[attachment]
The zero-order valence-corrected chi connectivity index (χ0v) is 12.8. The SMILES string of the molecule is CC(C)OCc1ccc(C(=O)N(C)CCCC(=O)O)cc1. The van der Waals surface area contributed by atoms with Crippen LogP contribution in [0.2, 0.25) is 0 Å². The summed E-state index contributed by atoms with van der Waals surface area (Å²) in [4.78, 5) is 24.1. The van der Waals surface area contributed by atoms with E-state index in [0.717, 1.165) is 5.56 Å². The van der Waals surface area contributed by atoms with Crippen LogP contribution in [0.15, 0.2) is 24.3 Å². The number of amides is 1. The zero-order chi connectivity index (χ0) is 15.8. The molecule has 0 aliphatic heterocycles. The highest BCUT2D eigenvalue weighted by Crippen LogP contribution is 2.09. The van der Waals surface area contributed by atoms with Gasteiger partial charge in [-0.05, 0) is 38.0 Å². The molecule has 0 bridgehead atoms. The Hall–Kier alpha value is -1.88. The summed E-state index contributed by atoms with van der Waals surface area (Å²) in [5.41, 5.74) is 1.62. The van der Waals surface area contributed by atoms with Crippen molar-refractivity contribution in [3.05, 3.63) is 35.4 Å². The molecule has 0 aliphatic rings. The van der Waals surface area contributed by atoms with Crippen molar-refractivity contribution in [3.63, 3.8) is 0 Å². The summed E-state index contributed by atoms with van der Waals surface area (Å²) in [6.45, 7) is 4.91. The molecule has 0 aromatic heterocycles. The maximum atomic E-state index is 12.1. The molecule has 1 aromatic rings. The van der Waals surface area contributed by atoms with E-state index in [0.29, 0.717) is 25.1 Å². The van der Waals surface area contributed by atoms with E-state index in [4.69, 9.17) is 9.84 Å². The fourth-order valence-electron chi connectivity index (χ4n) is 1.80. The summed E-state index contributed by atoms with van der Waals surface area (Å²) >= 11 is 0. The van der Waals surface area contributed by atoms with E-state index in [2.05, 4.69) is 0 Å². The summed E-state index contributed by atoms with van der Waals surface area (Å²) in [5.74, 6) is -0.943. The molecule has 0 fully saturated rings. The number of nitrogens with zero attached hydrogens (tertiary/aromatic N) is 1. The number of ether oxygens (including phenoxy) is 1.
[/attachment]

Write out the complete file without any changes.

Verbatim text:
The zero-order valence-corrected chi connectivity index (χ0v) is 12.8. The SMILES string of the molecule is CC(C)OCc1ccc(C(=O)N(C)CCCC(=O)O)cc1. The van der Waals surface area contributed by atoms with Crippen LogP contribution in [0.2, 0.25) is 0 Å². The summed E-state index contributed by atoms with van der Waals surface area (Å²) in [4.78, 5) is 24.1. The van der Waals surface area contributed by atoms with E-state index in [0.717, 1.165) is 5.56 Å². The van der Waals surface area contributed by atoms with Crippen LogP contribution in [0.15, 0.2) is 24.3 Å². The number of amides is 1. The zero-order chi connectivity index (χ0) is 15.8. The molecule has 0 aliphatic heterocycles. The highest BCUT2D eigenvalue weighted by Crippen LogP contribution is 2.09. The van der Waals surface area contributed by atoms with Gasteiger partial charge in [-0.05, 0) is 38.0 Å². The molecule has 0 bridgehead atoms. The Hall–Kier alpha value is -1.88. The summed E-state index contributed by atoms with van der Waals surface area (Å²) in [5.41, 5.74) is 1.62. The van der Waals surface area contributed by atoms with Crippen molar-refractivity contribution in [3.05, 3.63) is 35.4 Å². The molecule has 0 aliphatic rings. The van der Waals surface area contributed by atoms with Crippen molar-refractivity contribution in [3.63, 3.8) is 0 Å². The summed E-state index contributed by atoms with van der Waals surface area (Å²) in [6.45, 7) is 4.91. The molecule has 0 aromatic heterocycles. The maximum atomic E-state index is 12.1. The molecule has 1 aromatic rings. The van der Waals surface area contributed by atoms with E-state index in [0.29, 0.717) is 25.1 Å². The van der Waals surface area contributed by atoms with E-state index in [4.69, 9.17) is 9.84 Å². The fourth-order valence-electron chi connectivity index (χ4n) is 1.80. The summed E-state index contributed by atoms with van der Waals surface area (Å²) >= 11 is 0. The van der Waals surface area contributed by atoms with E-state index in [2.05, 4.69) is 0 Å². The summed E-state index contributed by atoms with van der Waals surface area (Å²) in [5.74, 6) is -0.943. The molecule has 0 fully saturated rings. The number of nitrogens with zero attached hydrogens (tertiary/aromatic N) is 1. The number of ether oxygens (including phenoxy) is 1.